Directs the State Board of Education to set standards and procedures for approval of training programs for those who seek authorization for employment as school business officials responsible for the financial operations of school districts. Provides that anyone hired on or after July 1, 2012, as a school business official who has no such prior experience in Iowa must hold the school business official authorization issued by the board pursuant to the bill or obtain the authorization within two years of the start date of employment in such position. Anyone employed as a school business official before July 1, 2012, who meets the board’s requirements, other than the training program requirements, must be issued at no charge an initial authorization by the board, but must meet the board’s renewal requirements by the time specified by the board.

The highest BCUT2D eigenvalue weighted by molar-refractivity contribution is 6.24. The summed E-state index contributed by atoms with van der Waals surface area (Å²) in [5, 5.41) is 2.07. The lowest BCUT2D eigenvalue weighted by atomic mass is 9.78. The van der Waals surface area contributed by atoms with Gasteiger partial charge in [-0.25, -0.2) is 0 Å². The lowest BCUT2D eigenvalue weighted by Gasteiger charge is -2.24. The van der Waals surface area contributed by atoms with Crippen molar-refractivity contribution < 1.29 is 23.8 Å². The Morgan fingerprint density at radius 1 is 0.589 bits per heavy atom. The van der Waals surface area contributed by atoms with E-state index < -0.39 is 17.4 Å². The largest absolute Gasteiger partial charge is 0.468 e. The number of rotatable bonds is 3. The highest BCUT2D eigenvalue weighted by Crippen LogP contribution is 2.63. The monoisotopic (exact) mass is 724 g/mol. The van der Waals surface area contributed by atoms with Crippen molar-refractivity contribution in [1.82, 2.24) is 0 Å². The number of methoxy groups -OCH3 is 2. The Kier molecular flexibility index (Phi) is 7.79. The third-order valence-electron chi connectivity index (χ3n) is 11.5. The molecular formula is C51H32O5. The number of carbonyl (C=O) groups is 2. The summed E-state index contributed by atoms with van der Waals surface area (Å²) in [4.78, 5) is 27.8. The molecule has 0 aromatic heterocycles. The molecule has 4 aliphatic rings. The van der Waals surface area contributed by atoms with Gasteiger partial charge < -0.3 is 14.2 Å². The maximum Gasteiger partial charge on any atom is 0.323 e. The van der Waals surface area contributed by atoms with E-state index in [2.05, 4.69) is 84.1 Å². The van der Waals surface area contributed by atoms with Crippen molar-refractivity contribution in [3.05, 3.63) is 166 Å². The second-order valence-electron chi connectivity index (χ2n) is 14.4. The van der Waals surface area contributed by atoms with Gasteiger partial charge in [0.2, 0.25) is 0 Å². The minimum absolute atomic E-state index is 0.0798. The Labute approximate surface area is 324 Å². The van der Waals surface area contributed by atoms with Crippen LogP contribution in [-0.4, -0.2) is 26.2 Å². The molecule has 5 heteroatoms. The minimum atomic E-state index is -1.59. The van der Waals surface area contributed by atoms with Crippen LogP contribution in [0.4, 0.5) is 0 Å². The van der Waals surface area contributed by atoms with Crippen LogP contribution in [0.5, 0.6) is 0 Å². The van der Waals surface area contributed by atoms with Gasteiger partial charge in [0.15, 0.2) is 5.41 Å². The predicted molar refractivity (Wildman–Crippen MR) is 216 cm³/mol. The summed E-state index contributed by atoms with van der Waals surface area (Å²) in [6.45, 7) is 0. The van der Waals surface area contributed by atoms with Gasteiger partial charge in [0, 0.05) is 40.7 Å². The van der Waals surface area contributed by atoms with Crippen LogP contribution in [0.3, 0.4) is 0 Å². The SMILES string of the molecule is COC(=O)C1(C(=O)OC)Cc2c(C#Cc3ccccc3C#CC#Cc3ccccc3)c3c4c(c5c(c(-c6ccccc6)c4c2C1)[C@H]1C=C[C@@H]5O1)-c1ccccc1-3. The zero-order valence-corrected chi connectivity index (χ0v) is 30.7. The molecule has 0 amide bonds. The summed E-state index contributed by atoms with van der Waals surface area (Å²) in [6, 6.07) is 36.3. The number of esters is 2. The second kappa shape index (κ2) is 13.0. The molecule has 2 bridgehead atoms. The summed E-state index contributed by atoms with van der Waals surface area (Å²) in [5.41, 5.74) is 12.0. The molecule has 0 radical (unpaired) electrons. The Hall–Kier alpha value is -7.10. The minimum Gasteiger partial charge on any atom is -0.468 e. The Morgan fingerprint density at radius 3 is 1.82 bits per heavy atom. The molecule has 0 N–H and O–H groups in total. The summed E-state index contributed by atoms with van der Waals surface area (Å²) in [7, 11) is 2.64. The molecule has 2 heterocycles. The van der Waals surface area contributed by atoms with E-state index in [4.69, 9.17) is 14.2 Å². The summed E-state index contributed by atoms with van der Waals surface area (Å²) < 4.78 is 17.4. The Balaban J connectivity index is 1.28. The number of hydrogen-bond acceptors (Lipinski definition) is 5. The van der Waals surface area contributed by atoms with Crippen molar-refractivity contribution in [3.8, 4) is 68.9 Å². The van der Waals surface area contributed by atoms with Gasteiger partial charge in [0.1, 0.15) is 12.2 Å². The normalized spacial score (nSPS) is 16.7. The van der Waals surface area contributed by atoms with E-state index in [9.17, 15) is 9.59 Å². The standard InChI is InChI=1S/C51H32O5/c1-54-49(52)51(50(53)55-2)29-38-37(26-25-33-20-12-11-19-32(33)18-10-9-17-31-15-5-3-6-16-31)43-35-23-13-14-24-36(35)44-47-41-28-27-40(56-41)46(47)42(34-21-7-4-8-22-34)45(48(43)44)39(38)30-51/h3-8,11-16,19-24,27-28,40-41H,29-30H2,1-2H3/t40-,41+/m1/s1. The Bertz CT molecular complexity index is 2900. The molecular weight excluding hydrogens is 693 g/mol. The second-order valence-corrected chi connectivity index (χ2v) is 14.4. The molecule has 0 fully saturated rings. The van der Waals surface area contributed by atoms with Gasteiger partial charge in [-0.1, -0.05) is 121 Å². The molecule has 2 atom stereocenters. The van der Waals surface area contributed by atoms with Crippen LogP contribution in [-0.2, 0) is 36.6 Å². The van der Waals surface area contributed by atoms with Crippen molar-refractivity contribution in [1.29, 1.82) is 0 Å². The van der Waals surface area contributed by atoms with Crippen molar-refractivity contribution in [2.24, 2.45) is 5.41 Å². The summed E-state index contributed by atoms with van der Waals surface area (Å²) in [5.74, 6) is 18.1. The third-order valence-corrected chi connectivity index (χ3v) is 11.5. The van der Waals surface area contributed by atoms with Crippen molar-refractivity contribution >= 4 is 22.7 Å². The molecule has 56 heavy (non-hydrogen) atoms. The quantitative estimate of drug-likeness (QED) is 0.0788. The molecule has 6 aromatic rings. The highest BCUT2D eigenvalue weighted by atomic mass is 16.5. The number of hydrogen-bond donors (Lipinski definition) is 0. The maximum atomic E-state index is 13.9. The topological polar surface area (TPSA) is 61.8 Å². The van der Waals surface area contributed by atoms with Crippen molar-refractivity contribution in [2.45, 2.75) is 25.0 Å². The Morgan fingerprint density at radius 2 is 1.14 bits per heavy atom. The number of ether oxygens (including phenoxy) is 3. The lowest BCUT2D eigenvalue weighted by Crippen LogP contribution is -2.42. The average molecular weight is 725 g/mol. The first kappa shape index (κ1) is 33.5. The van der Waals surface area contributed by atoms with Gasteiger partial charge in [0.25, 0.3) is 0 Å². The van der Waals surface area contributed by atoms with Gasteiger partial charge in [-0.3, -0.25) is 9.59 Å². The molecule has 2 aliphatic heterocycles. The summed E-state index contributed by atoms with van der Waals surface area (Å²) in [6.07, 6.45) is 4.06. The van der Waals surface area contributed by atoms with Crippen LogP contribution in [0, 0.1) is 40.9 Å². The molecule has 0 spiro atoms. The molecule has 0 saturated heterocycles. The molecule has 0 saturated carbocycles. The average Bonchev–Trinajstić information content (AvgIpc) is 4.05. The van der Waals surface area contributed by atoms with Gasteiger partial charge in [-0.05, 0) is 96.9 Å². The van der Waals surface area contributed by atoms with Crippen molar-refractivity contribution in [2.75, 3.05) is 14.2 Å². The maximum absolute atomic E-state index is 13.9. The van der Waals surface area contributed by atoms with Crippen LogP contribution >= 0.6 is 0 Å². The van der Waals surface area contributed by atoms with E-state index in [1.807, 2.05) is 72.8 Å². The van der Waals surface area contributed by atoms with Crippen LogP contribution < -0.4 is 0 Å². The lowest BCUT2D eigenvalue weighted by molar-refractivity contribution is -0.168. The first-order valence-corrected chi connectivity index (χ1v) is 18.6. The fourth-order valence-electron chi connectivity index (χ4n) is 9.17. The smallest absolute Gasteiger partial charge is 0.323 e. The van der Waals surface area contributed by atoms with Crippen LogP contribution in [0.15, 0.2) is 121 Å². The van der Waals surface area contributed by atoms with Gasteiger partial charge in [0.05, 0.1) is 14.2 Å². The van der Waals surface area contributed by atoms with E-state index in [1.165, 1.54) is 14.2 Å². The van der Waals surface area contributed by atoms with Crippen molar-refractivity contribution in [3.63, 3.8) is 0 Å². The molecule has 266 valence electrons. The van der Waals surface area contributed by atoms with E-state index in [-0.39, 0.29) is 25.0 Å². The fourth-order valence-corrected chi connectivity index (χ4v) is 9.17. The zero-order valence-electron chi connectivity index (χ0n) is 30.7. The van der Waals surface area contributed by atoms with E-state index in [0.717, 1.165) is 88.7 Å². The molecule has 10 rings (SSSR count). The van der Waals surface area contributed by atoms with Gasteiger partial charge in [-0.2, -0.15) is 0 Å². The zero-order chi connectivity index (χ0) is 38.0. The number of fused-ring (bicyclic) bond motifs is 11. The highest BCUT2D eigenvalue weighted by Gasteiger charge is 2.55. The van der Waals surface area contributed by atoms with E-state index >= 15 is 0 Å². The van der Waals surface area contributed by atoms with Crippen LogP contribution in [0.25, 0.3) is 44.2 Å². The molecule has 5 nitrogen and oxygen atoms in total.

Authorizes the State Board of Education to approve innovation zone schools, which are provided greater flexibility in regard to state statutes and rules. These public schools led by principals must participate in an innovation zone consortium of two or more school districts and an area education agency in which one or more of the school districts is located. The innovation zone consortium may receive technical assistance from an accredited higher education institution. To seek approval, an innovation zone consortium must submit an application that demonstrates the support of at least 50 percent of teachers and parents at each proposed innovation zone school. Limits to 10 the number of innovation zone applications approved by the State Board of Education.